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Lakers security guard arrested, charged with stealing championship rings, $20,000 in gift cards

Eric Freeman
Ball Don't Lie

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A look at longtime Lakers owner Dr. Jerry Buss's 2010 NBA title ring (Andrew D. Bernstein/ Getty).

Despite out-performing expectations with an entertaining team so far this season, the Los Angeles Lakers are currently in the midst of a down moment relative to the franchise's typically high form. However, that rich tradition remains a part of the team's public image. So, when two championship rings (and other items) were stolen from Lakers headquarters in El Segundo, it qualified as a notable occurrence for reasons other than the money involved.

On Thursday, local police announced an arrest in the case, and a former security guard at the facility is now in custody. From Larry Altman for The Breeze:

A security guard who patrolled after hours in the Los Angeles Lakers headquarters in El Segundo was charged Thursday with stealing two NBA championship rings and $20,000 in gift cards that were to be handed out at holiday events.

Eddie J. Monterroso, 23, of Inglewood allegedly spent $15,000 worth of the gift cards, buying televisions and iPads, El Segundo police Lt. Jaime Bermudez said.

Police arrested Monterroso on Tuesday as he left work at the Toyota Sports Center on Nash Street near Mariposa Avenue. Police recovered the rings and other property at his Inglewood home.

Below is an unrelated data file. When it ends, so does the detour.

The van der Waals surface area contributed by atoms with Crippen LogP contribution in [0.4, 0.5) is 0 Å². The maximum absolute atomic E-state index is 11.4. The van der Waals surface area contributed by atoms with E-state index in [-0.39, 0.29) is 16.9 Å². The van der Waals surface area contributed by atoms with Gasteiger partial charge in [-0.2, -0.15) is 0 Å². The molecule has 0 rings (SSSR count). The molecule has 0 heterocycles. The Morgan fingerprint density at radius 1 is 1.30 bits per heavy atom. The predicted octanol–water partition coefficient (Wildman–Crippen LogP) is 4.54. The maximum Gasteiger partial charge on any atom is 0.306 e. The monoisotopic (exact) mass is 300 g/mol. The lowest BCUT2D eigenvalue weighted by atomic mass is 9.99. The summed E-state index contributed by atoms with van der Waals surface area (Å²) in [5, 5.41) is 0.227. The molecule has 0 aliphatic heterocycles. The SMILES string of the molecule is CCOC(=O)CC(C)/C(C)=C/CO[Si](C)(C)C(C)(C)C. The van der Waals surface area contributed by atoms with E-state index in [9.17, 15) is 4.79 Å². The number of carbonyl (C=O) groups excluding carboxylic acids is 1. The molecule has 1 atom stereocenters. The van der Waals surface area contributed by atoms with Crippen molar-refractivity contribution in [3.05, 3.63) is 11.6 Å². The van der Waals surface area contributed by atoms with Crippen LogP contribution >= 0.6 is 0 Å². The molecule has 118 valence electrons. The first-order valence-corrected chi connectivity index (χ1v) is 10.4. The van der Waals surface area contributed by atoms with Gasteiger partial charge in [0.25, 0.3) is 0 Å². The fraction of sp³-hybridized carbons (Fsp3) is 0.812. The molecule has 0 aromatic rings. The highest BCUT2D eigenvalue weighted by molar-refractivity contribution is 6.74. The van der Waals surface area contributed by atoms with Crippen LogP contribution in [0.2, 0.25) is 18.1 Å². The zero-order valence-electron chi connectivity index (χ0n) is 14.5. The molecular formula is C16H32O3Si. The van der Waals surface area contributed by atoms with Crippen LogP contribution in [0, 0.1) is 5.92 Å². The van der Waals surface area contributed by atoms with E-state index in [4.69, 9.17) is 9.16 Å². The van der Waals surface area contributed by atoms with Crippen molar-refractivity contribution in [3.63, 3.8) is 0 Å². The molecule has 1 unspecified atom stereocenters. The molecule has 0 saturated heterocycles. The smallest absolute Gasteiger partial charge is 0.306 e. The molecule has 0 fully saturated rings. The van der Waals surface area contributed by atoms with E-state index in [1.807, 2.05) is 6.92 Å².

Lakers officials reported the theft on Dec. 5. Besides the gift cards for Target, Macy’s and other stores, someone made off with NBA championship rings from 2009 and 2010. Bermudez described the rings as extras that did not belong to any particular players or Lakers employees.

Monterroso, who worked for an undisclosed security company hired by the Lakers, patrolled the offices after business hours, Bermudez said.

Altman also reports that Lt. Bermudez would not release details of the investigation or case against Monterroso, so it is not yet clear exactly what is alleged to have occurred.

Although these particular rings did not belong to individuals, it's easy to see why Angelenos might have special interest in the case. A championship belongs to a franchise, but it's also commonly viewed as a city-wide accomplishment, as well. When a ring is stolen, it can mean something beyond it's monetary value.

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Eric Freeman is a writer for Ball Don't Lie on Yahoo Sports. Have a tip? Email him at efreeman_ysports@yahoo.com or follow him on Twitter!

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